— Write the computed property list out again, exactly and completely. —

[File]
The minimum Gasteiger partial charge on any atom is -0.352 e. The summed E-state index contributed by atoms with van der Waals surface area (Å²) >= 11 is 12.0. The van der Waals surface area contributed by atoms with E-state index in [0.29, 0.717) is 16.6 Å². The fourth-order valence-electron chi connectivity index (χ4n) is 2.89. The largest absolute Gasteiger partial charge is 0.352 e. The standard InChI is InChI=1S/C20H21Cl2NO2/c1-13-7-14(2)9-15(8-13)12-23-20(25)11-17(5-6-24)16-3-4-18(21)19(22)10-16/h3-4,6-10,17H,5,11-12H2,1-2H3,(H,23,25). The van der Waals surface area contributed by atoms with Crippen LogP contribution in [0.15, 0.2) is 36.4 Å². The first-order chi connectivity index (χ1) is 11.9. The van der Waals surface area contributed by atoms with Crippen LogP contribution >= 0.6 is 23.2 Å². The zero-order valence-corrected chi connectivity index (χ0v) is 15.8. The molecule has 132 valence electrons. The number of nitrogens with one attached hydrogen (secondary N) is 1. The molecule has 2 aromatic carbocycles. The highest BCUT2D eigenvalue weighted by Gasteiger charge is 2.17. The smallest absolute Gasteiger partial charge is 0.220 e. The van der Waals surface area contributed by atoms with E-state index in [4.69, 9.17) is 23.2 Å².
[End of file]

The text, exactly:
The minimum Gasteiger partial charge on any atom is -0.352 e. The summed E-state index contributed by atoms with van der Waals surface area (Å²) >= 11 is 12.0. The van der Waals surface area contributed by atoms with E-state index in [0.29, 0.717) is 16.6 Å². The fourth-order valence-electron chi connectivity index (χ4n) is 2.89. The largest absolute Gasteiger partial charge is 0.352 e. The standard InChI is InChI=1S/C20H21Cl2NO2/c1-13-7-14(2)9-15(8-13)12-23-20(25)11-17(5-6-24)16-3-4-18(21)19(22)10-16/h3-4,6-10,17H,5,11-12H2,1-2H3,(H,23,25). The van der Waals surface area contributed by atoms with Crippen LogP contribution in [0.15, 0.2) is 36.4 Å². The first-order chi connectivity index (χ1) is 11.9. The van der Waals surface area contributed by atoms with Crippen LogP contribution >= 0.6 is 23.2 Å². The zero-order valence-corrected chi connectivity index (χ0v) is 15.8. The molecule has 132 valence electrons. The number of nitrogens with one attached hydrogen (secondary N) is 1. The molecule has 2 aromatic carbocycles. The highest BCUT2D eigenvalue weighted by Gasteiger charge is 2.17. The smallest absolute Gasteiger partial charge is 0.220 e. The van der Waals surface area contributed by atoms with E-state index in [4.69, 9.17) is 23.2 Å².